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I am working on a .NET project with, which started out as a prototype that now has to scale. We have the ASP.NET MVC stack with Entity Framework (code first).

I would like to hear how to scale this into a "proper architecture" with API, repository that handles caching and so forth probably.

Note: I am not looking for a discussion (which isn't meant to happen on this site), but just how this is usually solved.

Situation today:

We have a website, service project, model project and database project:

enter image description here

So in practice our website uses the Service, Model and Database assembly. The service returns our Model objects, which it retrieves from direct use on Context.cs.

So in practice we could for instance call CustomerService in Service project, which derives from ICustomerService from Model project. This would call Context in Database project directly, which then return a Customer object from Model project.

Top experienced issues with today:

  1. Business logic, caching logic and database logic is not separated, but one big pile in a Service
  2. Impossible to easily use a new caching, database or similar.
  3. A lot of inconsistency issues with DB objects, being attached/detached from EntityFramework directly

My thinking:

I was considering an architecture such as this:

enter image description here

Where:

  • The API would have its own viewmodels that work as our Resources the consumer of the API expects
  • The service layer would let Repository handle all database activity.
  • We would be able to decorate model objects with caching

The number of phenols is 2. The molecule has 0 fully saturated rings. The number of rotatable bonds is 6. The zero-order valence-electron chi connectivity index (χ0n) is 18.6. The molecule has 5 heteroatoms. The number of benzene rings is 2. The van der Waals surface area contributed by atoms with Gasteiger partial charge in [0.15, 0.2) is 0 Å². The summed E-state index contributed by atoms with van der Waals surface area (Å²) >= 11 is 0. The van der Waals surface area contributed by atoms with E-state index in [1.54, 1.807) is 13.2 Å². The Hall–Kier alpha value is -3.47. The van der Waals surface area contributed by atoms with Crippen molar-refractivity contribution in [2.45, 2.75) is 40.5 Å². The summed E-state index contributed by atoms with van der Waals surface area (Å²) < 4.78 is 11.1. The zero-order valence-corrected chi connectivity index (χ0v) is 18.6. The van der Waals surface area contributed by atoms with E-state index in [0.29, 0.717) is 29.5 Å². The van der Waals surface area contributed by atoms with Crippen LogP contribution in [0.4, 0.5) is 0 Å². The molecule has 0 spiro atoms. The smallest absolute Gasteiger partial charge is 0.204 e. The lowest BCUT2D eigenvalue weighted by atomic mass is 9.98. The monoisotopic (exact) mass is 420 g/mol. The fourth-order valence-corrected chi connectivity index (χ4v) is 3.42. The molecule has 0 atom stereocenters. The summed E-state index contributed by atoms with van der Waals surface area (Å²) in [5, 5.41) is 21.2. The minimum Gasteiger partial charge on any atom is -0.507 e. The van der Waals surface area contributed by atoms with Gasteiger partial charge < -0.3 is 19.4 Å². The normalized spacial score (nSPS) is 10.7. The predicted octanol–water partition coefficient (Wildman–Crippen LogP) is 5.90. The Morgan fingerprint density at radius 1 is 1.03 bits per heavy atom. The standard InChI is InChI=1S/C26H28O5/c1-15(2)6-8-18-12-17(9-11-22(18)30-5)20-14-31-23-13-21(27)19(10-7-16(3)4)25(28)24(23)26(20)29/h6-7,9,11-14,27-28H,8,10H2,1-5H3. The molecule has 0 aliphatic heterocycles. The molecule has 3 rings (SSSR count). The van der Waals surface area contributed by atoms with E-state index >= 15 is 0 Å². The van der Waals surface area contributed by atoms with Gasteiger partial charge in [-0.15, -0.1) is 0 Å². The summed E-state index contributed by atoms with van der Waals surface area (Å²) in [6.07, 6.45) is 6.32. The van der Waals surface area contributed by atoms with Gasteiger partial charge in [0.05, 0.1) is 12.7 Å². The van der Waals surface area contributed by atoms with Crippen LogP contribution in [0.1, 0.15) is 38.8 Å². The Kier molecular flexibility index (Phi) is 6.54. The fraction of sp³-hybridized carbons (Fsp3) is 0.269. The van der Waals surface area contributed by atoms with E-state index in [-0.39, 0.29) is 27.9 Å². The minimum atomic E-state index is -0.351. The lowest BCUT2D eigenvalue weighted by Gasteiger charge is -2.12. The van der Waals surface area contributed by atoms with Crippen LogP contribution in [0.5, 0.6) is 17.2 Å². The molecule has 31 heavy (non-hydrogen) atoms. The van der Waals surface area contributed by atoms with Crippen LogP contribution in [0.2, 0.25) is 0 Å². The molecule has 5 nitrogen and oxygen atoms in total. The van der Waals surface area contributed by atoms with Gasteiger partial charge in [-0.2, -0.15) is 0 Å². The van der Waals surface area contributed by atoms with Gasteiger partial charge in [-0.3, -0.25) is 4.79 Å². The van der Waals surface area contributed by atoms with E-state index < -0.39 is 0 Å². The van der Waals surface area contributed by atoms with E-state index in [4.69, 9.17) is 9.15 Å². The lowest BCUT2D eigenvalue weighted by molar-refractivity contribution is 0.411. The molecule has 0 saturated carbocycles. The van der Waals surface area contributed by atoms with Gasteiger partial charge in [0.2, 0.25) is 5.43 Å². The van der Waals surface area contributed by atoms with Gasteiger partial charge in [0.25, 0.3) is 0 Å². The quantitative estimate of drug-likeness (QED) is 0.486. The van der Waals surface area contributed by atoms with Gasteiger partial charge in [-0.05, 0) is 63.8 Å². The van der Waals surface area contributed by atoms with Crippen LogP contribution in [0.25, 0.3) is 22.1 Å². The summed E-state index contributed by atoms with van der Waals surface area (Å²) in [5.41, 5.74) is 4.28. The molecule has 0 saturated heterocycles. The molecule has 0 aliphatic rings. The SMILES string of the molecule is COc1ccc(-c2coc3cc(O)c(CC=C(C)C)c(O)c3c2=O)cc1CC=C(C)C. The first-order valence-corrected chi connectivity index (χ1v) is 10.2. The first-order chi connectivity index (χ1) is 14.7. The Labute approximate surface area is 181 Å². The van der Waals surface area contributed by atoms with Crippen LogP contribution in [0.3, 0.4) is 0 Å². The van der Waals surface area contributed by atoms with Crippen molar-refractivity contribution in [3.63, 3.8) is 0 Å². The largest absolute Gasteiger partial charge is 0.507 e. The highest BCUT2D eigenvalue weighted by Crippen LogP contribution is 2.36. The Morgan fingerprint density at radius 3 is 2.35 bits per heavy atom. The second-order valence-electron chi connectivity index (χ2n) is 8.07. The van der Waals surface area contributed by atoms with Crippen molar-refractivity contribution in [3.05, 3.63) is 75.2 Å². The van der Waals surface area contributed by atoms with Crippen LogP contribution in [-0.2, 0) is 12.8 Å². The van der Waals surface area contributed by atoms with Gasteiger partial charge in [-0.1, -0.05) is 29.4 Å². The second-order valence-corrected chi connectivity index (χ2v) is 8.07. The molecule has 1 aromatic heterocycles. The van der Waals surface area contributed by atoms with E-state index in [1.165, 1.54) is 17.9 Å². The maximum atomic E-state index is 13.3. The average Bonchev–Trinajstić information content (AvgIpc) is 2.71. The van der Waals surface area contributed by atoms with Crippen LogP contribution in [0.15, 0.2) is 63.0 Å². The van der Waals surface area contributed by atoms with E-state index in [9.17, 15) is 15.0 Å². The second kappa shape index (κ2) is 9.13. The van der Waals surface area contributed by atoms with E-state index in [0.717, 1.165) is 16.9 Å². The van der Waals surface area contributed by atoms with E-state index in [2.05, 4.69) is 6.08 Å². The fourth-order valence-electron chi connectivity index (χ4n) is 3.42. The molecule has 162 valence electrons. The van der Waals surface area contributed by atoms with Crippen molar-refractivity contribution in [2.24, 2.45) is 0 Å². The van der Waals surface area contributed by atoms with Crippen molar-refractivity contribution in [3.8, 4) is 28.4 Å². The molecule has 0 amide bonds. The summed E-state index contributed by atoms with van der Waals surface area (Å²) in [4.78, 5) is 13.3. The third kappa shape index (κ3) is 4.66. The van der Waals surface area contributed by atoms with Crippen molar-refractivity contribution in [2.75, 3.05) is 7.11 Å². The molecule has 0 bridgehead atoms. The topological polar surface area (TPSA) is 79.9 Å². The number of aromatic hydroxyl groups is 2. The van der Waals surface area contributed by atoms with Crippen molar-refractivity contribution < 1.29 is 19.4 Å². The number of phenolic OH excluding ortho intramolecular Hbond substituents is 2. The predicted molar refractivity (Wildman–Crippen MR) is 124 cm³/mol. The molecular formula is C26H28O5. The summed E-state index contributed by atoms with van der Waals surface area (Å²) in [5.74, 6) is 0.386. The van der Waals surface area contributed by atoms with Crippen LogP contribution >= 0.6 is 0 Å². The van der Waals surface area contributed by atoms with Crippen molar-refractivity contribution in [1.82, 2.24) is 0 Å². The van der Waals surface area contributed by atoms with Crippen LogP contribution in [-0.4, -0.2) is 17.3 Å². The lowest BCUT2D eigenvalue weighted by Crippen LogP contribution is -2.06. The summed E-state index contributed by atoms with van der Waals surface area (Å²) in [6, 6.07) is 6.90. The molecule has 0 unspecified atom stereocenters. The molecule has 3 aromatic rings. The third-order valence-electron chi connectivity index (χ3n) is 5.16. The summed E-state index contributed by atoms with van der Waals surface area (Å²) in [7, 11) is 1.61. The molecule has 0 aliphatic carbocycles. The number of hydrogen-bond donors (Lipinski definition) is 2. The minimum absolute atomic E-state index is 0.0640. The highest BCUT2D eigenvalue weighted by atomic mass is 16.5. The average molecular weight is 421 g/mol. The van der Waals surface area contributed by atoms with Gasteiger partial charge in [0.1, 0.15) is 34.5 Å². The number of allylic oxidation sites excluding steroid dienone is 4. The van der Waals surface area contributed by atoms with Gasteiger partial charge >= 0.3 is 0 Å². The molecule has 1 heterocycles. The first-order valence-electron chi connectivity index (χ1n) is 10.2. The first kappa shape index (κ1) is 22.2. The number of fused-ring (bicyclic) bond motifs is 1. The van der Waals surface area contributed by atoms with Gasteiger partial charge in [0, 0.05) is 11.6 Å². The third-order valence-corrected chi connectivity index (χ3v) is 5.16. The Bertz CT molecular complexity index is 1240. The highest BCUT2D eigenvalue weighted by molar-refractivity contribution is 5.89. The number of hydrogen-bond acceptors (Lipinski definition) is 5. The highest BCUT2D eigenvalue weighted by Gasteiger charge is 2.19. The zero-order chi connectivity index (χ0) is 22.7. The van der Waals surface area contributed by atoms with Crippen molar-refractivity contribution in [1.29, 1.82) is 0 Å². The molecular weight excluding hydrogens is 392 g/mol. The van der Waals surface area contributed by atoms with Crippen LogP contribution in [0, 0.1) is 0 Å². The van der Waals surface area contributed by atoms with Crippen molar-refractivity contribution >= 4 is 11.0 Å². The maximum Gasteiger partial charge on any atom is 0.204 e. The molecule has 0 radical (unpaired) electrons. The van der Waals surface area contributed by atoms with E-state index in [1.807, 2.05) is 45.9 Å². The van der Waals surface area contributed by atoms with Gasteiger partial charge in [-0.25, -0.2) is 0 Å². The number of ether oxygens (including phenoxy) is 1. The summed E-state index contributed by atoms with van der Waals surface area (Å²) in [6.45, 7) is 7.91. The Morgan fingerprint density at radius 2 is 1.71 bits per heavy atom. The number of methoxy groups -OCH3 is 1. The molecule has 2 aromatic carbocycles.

But this leaves me with a lot of questions:

  • Does this architecture even make remotely sense?
  • Which objects would be injected where? Would a service inject repository so a CustomerRepository that derives from a IRepository? How is the caching actually done / called?
  • This leaves me with 3 representations of an object. Model, API viewmodel and website viewmodel - seems quite timeconsuming
  • Where can I find some examples about this that will help me?
  • Is the API coming from your database models or a separate db not located on your domain – teachtyler Mar 1 '16 at 19:31
  • @teachtyler As we use entity framework code first, the models from your our "domain model" :-) So the API I "suggest" in my suggestion would use the domain models but expose viewmodels. – Lars Holdgaard Mar 1 '16 at 20:13
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Does this architecture even make remotely sense?

It seems reasonable to me. You've correctly identified the layers you need and what behaviour belongs in each of them.

Which objects would be injected where? Would a service inject repository so a CustomerRepository that derives from a IRepository? How is the caching actually done / called?

I'm pretty sure you're talking about dependency injection? If so, yes, the service layer would inject the repo layer, and the api layer would inject the service layer. Pretty much every dependency to something doing business logic for the system should be injected, so that you can unit test.

I'd suggest starting off with a direct database cache if you don't already have one, and then possibly adding a higher-level cache if you still have demonstrated performance issues in production. If your API is RESTful, you could go a step farther and use a caching proxy such as squid in conjunction with properly set caching headers. The convenience of this will depend on your stack - NHibernate has L2 caching support built in, for instance.

This leaves me with 3 representations of an object. Model, API viewmodel and website viewmodel - seems quite timeconsuming

Yup. The tradeoff is more time for more flexibility. In addition to the attachment issue you saw, a single representation tied to all three layers may be very limiting later on. For instance, you can't decide to have your API release a single resource that's a combination of two or more database tables. Any change to the representation will impact the whole application, which may not be desirable. You may also find, over time, that layer-specific information creeps into your representation, which will add dependencies that really don't belong in the other layers.

Where can I find some examples about this that will help me?

Out of scope. :-( Google is your friend? Try something like .net n-tier example. Alternately, if you prefer real code, you could troll github and see if there's anything on there to work off of.

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